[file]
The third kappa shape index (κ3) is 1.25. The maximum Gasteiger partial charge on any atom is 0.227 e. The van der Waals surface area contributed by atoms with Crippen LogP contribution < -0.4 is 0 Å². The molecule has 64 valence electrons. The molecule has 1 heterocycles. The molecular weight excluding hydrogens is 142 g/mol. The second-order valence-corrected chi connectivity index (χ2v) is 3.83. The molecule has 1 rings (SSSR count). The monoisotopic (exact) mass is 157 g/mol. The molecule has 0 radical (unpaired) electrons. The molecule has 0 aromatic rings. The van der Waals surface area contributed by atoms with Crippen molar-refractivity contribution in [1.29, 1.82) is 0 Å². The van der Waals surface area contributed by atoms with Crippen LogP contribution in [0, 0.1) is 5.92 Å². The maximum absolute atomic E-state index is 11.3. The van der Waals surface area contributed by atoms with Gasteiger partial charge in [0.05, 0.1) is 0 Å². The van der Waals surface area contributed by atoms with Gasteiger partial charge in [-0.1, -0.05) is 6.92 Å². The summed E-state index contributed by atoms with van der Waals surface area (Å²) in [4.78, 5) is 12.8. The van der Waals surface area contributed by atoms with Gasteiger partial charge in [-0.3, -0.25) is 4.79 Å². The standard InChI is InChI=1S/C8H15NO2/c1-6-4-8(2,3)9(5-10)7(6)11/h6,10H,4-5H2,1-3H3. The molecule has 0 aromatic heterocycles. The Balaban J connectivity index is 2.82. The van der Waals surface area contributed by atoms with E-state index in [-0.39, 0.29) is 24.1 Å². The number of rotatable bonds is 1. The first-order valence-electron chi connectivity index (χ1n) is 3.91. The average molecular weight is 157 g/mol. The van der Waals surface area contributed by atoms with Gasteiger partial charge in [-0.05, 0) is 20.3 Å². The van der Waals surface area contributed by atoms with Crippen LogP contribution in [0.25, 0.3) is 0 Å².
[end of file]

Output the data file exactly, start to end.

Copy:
The third kappa shape index (κ3) is 1.25. The maximum Gasteiger partial charge on any atom is 0.227 e. The van der Waals surface area contributed by atoms with Crippen LogP contribution < -0.4 is 0 Å². The molecule has 64 valence electrons. The molecule has 1 heterocycles. The molecular weight excluding hydrogens is 142 g/mol. The second-order valence-corrected chi connectivity index (χ2v) is 3.83. The molecule has 1 rings (SSSR count). The monoisotopic (exact) mass is 157 g/mol. The molecule has 0 radical (unpaired) electrons. The molecule has 0 aromatic rings. The van der Waals surface area contributed by atoms with Crippen molar-refractivity contribution in [1.29, 1.82) is 0 Å². The van der Waals surface area contributed by atoms with Crippen LogP contribution in [0, 0.1) is 5.92 Å². The maximum absolute atomic E-state index is 11.3. The van der Waals surface area contributed by atoms with Gasteiger partial charge in [0.05, 0.1) is 0 Å². The van der Waals surface area contributed by atoms with Gasteiger partial charge in [-0.1, -0.05) is 6.92 Å². The summed E-state index contributed by atoms with van der Waals surface area (Å²) in [4.78, 5) is 12.8. The van der Waals surface area contributed by atoms with Gasteiger partial charge in [-0.3, -0.25) is 4.79 Å². The standard InChI is InChI=1S/C8H15NO2/c1-6-4-8(2,3)9(5-10)7(6)11/h6,10H,4-5H2,1-3H3. The molecule has 0 aromatic heterocycles. The Balaban J connectivity index is 2.82. The van der Waals surface area contributed by atoms with E-state index in [-0.39, 0.29) is 24.1 Å². The number of rotatable bonds is 1. The first-order valence-electron chi connectivity index (χ1n) is 3.91. The average molecular weight is 157 g/mol. The van der Waals surface area contributed by atoms with Gasteiger partial charge in [-0.05, 0) is 20.3 Å². The van der Waals surface area contributed by atoms with Crippen LogP contribution in [0.25, 0.3) is 0 Å².